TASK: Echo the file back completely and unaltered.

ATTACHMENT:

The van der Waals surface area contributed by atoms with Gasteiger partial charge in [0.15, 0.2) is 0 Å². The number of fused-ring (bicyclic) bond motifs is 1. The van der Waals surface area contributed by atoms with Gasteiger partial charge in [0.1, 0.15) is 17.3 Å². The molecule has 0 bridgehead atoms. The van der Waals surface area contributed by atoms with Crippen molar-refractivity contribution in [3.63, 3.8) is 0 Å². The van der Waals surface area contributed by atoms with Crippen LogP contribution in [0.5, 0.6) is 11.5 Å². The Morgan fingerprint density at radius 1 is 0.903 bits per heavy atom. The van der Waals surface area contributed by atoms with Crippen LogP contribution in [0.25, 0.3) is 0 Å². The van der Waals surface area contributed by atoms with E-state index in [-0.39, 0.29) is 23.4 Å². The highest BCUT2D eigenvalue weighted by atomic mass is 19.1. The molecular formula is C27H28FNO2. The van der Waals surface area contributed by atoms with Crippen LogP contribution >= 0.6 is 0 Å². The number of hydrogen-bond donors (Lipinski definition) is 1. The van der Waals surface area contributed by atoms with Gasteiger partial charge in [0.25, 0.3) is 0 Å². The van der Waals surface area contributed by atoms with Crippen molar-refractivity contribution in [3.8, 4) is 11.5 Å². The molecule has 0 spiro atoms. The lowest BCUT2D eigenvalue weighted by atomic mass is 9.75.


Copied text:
The van der Waals surface area contributed by atoms with Gasteiger partial charge in [0.15, 0.2) is 0 Å². The number of fused-ring (bicyclic) bond motifs is 1. The van der Waals surface area contributed by atoms with Gasteiger partial charge in [0.1, 0.15) is 17.3 Å². The molecule has 0 bridgehead atoms. The van der Waals surface area contributed by atoms with Crippen molar-refractivity contribution in [3.63, 3.8) is 0 Å². The van der Waals surface area contributed by atoms with Crippen LogP contribution in [0.5, 0.6) is 11.5 Å². The Morgan fingerprint density at radius 1 is 0.903 bits per heavy atom. The van der Waals surface area contributed by atoms with Crippen LogP contribution in [0.25, 0.3) is 0 Å². The van der Waals surface area contributed by atoms with E-state index in [-0.39, 0.29) is 23.4 Å². The highest BCUT2D eigenvalue weighted by atomic mass is 19.1. The molecular formula is C27H28FNO2. The van der Waals surface area contributed by atoms with Crippen LogP contribution >= 0.6 is 0 Å². The number of hydrogen-bond donors (Lipinski definition) is 1. The van der Waals surface area contributed by atoms with Gasteiger partial charge in [0.25, 0.3) is 0 Å². The van der Waals surface area contributed by atoms with Crippen molar-refractivity contribution in [3.8, 4) is 11.5 Å². The molecule has 0 spiro atoms. The lowest BCUT2D eigenvalue weighted by atomic mass is 9.75.